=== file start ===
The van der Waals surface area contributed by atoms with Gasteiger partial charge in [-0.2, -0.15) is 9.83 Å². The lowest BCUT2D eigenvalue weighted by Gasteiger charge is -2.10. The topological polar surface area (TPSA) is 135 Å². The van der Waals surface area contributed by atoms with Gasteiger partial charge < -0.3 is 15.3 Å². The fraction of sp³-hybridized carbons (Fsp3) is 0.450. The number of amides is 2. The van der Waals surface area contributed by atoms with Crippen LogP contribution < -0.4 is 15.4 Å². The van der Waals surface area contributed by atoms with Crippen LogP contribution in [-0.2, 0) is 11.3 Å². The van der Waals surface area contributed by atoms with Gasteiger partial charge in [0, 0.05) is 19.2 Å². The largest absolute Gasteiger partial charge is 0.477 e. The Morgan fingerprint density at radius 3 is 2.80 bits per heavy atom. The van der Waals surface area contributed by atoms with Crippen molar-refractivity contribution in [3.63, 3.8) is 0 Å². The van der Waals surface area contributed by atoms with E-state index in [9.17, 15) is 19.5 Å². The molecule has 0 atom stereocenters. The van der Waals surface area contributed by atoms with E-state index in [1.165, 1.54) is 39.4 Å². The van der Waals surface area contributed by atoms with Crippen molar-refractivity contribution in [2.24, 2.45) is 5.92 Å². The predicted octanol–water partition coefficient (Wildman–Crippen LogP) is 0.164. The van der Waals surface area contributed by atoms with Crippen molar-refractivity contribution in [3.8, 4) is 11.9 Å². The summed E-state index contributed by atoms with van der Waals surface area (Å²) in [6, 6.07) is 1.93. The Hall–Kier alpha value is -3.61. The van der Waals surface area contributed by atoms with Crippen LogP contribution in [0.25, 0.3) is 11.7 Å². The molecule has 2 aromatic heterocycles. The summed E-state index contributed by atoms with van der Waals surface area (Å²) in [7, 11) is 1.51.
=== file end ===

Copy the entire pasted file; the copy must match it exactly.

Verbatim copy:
The van der Waals surface area contributed by atoms with Gasteiger partial charge in [-0.2, -0.15) is 9.83 Å². The lowest BCUT2D eigenvalue weighted by Gasteiger charge is -2.10. The topological polar surface area (TPSA) is 135 Å². The van der Waals surface area contributed by atoms with Gasteiger partial charge < -0.3 is 15.3 Å². The fraction of sp³-hybridized carbons (Fsp3) is 0.450. The number of amides is 2. The van der Waals surface area contributed by atoms with Crippen LogP contribution < -0.4 is 15.4 Å². The van der Waals surface area contributed by atoms with Crippen LogP contribution in [-0.2, 0) is 11.3 Å². The van der Waals surface area contributed by atoms with Gasteiger partial charge in [0, 0.05) is 19.2 Å². The largest absolute Gasteiger partial charge is 0.477 e. The Morgan fingerprint density at radius 3 is 2.80 bits per heavy atom. The van der Waals surface area contributed by atoms with Crippen molar-refractivity contribution in [3.63, 3.8) is 0 Å². The van der Waals surface area contributed by atoms with E-state index in [9.17, 15) is 19.5 Å². The molecule has 0 atom stereocenters. The van der Waals surface area contributed by atoms with E-state index in [1.165, 1.54) is 39.4 Å². The van der Waals surface area contributed by atoms with Crippen molar-refractivity contribution in [2.24, 2.45) is 5.92 Å². The predicted octanol–water partition coefficient (Wildman–Crippen LogP) is 0.164. The van der Waals surface area contributed by atoms with Crippen molar-refractivity contribution in [3.8, 4) is 11.9 Å². The summed E-state index contributed by atoms with van der Waals surface area (Å²) in [6, 6.07) is 1.93. The Hall–Kier alpha value is -3.61. The van der Waals surface area contributed by atoms with Crippen LogP contribution in [0.25, 0.3) is 11.7 Å². The molecule has 2 aromatic heterocycles. The summed E-state index contributed by atoms with van der Waals surface area (Å²) in [7, 11) is 1.51.